The trial judge thought otherwise. After trial and a subsequent hearing on a Motion to Vacate, Land Court Judge Keith Long ruled that neither lender had proven ownership of the mortgages that were foreclosed and that their titles were therefore defective. The lenders appealed and the Massachusetts Supreme Judicial Court allowed a Request for Direct Appellate Review. The case was argued before the SJC on October 7, 2010.

Today's decision, authored by Justice Gants, upholds the Land Court decision. The SJC makes clear that a recorded (at the registry of deeds) or even a recordable assignment is not required to effectively pass title. What is required is evidence of some writing or writings that establish a chain of ownership of the mortgage from the loan originator to the entity conduction the foreclosure. The opinion suggests that documents like the trust agreement between investors or the mortgage loan schedule offered by the banks as evidence of the assignment, may have been sufficient had they identified these particular mortgages with "adequate specificity." Such was not the case, however.

What are the implications of Ibanez? For every foreclosure (and for every post-foreclosure sale of a property)going back in time, the first step will be a search for pre-foreclosure assignments. If the assignments were on record and in the proper chronological sequence, then that should end the inquiry. If assignments are missing or if they are out of order, then I think that will qualify for a defect in the title. Whether that defect is curable is a question of fact in each case. Can the entity that conducted the foreclosure produce sufficient evidence to persuade a judge (or at least the next attorney rendering an opinion on the title) that the assignment was effectuated pre-foreclosure sale. If such evidence is not forthcoming, then the defective title remains.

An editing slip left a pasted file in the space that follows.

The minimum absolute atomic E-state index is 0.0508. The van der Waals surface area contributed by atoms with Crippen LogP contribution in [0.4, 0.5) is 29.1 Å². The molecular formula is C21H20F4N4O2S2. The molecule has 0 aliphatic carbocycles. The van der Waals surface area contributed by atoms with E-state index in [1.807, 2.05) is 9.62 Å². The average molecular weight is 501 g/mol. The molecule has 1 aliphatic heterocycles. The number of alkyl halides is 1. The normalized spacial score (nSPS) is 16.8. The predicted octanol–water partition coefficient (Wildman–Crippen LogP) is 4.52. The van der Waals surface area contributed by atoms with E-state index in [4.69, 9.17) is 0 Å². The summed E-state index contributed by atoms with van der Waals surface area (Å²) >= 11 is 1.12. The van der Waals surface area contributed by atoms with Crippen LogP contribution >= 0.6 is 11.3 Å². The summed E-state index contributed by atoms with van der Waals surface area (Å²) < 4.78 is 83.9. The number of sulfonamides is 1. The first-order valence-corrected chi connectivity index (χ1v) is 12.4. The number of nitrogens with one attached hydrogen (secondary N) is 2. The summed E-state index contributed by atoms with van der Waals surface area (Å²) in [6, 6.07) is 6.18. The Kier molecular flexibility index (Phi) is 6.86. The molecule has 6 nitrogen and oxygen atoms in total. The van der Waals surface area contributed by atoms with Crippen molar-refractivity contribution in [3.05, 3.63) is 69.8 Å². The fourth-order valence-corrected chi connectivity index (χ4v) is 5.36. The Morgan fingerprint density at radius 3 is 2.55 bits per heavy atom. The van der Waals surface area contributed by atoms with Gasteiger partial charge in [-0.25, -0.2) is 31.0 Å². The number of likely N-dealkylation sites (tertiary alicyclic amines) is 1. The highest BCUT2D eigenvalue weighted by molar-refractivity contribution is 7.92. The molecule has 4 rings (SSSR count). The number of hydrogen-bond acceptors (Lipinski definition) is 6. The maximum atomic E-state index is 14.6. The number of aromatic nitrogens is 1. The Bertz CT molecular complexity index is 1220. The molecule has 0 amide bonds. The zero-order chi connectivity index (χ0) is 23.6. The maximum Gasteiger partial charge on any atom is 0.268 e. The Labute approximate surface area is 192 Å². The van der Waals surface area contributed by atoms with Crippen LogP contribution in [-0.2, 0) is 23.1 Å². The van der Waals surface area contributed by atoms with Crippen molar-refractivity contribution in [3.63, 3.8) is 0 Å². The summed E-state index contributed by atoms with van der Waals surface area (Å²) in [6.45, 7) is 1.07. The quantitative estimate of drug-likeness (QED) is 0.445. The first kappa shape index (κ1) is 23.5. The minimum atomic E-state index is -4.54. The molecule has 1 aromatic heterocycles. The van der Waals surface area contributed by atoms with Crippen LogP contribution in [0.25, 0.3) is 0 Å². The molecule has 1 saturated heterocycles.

I can't quantify how many foreclosures fall into this category, but given the shoddiness of the overall documents I saw being recorded throughout the recent housing boom, I suspect there are quite a few.

Thursday, January 06, 2011

December recording statistics

The other day I posted recording statistics for all of 2010. For the year as a whole, the numbers were discouraging with deeds and mortgages flat and foreclosures up. But I also wrote that the annual numbers are a bit deceptive: Since October, our recording statistics have been quite positive and December continued that trend.

Here are the numbers for December 2010 compared to the same month in 2009:

In December 2010, there were 497 deeds recorded, a 15% increase from the 431 recorded in December 2009;

In December 2010, there were 1623 mortgages recorded, a 53% increase from the 1059 recorded in December 2009;

In December 2010, there were 44 orders of notice recorded, a 56% decrease from the 101 orders of notice recorded in December 2009;